When Nebuchadnezzar ran away the earth neglected to spin,
the mockingbirds whispered elegies and the indigo clouds caved in
but then it was once again summer
(and summer came back just the same)
with pop songs and poolsides and popsicle sticks
and neighborhood baseball games,
yet we would all stand at the window,
watching the skyline burn,
wondering where on earth he’d gone
or if he would ever return.
They say that cats, in their wanderlust, have a constant yearn to roam
yet, in their hunt for food and warmth, eventually come back home
but maybe Nebuchadnezzar
tired of mindless pats,
maybe he was a beatnik beast:
a Vasco de Gama of cats,
maybe, beneath his wiry frame, there lived a secret romantic
who longed to nuzzle the Golden Gate Bridge or lick the rolling Atlantic.
Sadly, though, my family thinks that his life was all too brief
and he met his end on the razor edge of a young coyote’s teeth,
especially when a neighborhood mom
informed us that she had found
the flesh and whiskers of her very own cat
and it scared us to think of his gentle meow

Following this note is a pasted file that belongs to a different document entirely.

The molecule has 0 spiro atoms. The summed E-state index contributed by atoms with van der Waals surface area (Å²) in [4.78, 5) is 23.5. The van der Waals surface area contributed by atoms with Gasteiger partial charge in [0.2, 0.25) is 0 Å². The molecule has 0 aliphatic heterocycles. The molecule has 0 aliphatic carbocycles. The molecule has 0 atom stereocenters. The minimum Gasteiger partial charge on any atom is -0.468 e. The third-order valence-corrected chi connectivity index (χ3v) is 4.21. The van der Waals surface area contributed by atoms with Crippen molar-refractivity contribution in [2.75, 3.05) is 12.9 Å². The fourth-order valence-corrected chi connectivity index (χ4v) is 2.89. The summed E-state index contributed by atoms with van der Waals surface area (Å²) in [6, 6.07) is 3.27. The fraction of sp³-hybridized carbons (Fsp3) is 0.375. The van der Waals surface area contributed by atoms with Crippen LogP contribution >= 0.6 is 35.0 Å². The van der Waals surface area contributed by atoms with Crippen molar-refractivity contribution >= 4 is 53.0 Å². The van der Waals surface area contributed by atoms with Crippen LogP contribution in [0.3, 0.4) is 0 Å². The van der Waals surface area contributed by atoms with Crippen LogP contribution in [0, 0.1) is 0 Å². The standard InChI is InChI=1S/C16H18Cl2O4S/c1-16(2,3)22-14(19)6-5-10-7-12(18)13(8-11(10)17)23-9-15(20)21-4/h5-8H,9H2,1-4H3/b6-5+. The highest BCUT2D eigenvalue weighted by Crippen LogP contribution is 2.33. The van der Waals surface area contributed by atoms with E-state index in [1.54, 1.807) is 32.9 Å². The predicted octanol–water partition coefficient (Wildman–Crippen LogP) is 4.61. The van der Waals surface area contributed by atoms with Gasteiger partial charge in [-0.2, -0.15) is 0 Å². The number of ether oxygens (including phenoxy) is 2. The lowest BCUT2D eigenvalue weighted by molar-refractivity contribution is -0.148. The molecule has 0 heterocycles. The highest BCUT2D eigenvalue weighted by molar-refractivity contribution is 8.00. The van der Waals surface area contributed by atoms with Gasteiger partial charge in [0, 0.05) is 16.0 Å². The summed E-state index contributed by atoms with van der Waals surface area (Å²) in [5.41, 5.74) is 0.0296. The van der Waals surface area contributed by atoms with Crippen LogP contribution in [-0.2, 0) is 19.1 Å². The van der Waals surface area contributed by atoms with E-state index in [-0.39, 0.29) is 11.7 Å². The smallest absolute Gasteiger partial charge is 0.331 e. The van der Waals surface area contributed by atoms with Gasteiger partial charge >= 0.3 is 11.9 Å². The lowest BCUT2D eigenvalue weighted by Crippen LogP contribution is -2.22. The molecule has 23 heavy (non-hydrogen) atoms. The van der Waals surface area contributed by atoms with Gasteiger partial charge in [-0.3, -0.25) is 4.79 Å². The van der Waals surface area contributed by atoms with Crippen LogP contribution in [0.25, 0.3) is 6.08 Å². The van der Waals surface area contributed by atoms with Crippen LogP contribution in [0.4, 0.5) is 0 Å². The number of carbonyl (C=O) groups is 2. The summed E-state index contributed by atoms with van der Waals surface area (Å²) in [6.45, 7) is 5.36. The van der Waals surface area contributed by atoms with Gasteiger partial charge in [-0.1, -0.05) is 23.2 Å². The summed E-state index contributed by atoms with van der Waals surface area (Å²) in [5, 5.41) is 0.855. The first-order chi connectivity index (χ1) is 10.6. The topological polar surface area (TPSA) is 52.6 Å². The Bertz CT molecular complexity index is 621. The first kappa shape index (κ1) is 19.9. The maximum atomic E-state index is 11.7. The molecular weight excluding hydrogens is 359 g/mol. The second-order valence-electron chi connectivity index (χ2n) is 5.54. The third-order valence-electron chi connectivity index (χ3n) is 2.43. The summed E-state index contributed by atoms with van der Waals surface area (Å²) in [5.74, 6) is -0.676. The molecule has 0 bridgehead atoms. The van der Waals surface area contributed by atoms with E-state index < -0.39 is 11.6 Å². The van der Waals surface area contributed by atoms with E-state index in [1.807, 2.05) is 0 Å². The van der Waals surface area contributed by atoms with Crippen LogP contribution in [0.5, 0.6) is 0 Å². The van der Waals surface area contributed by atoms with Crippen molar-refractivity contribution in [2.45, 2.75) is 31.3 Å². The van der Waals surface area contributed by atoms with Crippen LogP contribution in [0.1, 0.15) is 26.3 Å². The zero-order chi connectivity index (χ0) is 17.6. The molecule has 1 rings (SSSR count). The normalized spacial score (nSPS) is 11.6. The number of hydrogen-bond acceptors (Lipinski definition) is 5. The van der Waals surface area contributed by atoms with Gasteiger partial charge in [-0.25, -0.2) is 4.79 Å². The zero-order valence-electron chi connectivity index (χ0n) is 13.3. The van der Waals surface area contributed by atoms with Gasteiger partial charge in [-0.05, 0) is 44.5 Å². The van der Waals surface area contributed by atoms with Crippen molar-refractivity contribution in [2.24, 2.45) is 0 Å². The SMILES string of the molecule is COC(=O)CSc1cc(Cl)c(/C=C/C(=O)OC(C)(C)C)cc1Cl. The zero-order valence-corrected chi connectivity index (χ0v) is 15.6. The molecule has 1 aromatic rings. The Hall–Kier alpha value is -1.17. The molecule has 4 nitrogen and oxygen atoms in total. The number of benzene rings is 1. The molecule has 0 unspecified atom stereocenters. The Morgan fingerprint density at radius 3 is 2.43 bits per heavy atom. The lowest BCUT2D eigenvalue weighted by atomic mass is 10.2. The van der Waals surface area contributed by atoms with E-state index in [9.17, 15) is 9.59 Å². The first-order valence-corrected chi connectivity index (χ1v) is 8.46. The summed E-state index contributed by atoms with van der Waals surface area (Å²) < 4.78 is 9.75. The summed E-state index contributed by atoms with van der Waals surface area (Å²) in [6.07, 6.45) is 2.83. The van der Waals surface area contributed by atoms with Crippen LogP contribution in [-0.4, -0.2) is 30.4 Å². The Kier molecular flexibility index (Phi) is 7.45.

muffled in frightened breath
as he glanced through the chasms of cold green eyes
in the moments before his death.
But Nebuchadnezzar never came back
from wherever he went that night,
though sometimes we would see his face
in the dusty midnight light,
or in the ink of a newspaper page
that one of us has sighted,
describing an owner and run-off cat
who, somehow, were reunited.
These happy reunions were tabloid myths
and our other cat was brought
to live for nothing but tuna and sleep
and the moles that he sometimes caught.
His flowing fur filled up with knots.
His stomach grew long and dense
and he hardly dreamed of bygone days,
scurrying by the fence.
On August mornings, he wouldn’t hunt,
but only look through the screen,
and wonder why there was empty space
where his feline friend should have been.
Though Nebuchadnezzar ran away the earth continued spin,
autumn fell in with a see-through splash, like ice in a glass of gin;
months continued to peel away, like strips on wooden chairs,
and I watched them disappear,
perched on concrete stairs,
searching for creatures beyond the grass,
creatures I thought could be
from a corporate hotel in a tree:
a suitcase of rabbits around his back,
a credit card in his paw,
the crooked grin of the Cheshire Cat in ridges around his jaw
but all of the other cats that passed
at night, when the lamps were dim,
were fat or thin or fierce or weak,
but not at all like him.
Once Nebuchadnezzar ran away
we never were the same,
our nights grew distant
our voices; soft
our wild hound dog; tame
and, all of us,
in our collective grief,
agreed that it was a shame,
to lose a cat with a blazing heart
and an incomparable name.
By Jonah Dratfield